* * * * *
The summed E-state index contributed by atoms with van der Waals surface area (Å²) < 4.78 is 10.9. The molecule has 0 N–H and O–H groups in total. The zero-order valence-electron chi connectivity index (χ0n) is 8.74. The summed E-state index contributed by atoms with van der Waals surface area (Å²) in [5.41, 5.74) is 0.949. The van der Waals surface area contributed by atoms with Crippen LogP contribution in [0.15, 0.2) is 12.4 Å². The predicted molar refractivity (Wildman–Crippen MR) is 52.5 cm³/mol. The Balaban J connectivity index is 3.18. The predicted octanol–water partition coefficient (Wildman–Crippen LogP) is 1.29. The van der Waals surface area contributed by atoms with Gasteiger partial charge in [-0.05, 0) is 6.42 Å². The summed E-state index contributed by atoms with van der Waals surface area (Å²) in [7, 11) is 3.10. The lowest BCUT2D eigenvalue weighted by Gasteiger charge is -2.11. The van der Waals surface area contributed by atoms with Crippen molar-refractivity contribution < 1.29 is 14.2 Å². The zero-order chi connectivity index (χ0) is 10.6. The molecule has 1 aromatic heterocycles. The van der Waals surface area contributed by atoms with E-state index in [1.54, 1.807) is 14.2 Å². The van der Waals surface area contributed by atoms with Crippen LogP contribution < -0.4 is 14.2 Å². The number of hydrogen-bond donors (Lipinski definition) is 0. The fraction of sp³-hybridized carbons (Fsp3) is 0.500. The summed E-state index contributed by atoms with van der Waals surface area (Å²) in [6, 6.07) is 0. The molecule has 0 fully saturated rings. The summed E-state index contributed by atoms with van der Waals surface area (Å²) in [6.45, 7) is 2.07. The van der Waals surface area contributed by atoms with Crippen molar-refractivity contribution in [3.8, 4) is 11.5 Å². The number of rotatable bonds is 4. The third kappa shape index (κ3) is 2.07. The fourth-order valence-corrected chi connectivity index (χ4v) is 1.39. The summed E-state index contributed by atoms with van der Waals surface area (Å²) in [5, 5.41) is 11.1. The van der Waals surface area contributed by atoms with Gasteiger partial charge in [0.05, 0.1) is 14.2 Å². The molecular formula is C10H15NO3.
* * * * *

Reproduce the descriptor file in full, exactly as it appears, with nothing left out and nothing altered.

The summed E-state index contributed by atoms with van der Waals surface area (Å²) < 4.78 is 10.9. The molecule has 0 N–H and O–H groups in total. The zero-order valence-electron chi connectivity index (χ0n) is 8.74. The summed E-state index contributed by atoms with van der Waals surface area (Å²) in [5.41, 5.74) is 0.949. The van der Waals surface area contributed by atoms with Crippen LogP contribution in [0.15, 0.2) is 12.4 Å². The predicted molar refractivity (Wildman–Crippen MR) is 52.5 cm³/mol. The Balaban J connectivity index is 3.18. The predicted octanol–water partition coefficient (Wildman–Crippen LogP) is 1.29. The van der Waals surface area contributed by atoms with Gasteiger partial charge in [-0.05, 0) is 6.42 Å². The summed E-state index contributed by atoms with van der Waals surface area (Å²) in [7, 11) is 3.10. The lowest BCUT2D eigenvalue weighted by Gasteiger charge is -2.11. The van der Waals surface area contributed by atoms with Crippen molar-refractivity contribution < 1.29 is 14.2 Å². The zero-order chi connectivity index (χ0) is 10.6. The molecule has 1 aromatic heterocycles. The van der Waals surface area contributed by atoms with E-state index in [1.54, 1.807) is 14.2 Å². The van der Waals surface area contributed by atoms with Crippen LogP contribution < -0.4 is 14.2 Å². The number of hydrogen-bond donors (Lipinski definition) is 0. The fraction of sp³-hybridized carbons (Fsp3) is 0.500. The summed E-state index contributed by atoms with van der Waals surface area (Å²) in [6, 6.07) is 0. The molecule has 0 fully saturated rings. The summed E-state index contributed by atoms with van der Waals surface area (Å²) in [6.45, 7) is 2.07. The van der Waals surface area contributed by atoms with Crippen molar-refractivity contribution in [3.8, 4) is 11.5 Å². The number of rotatable bonds is 4. The third kappa shape index (κ3) is 2.07. The fourth-order valence-corrected chi connectivity index (χ4v) is 1.39. The summed E-state index contributed by atoms with van der Waals surface area (Å²) in [5, 5.41) is 11.1. The van der Waals surface area contributed by atoms with Gasteiger partial charge in [0.05, 0.1) is 14.2 Å². The molecular formula is C10H15NO3.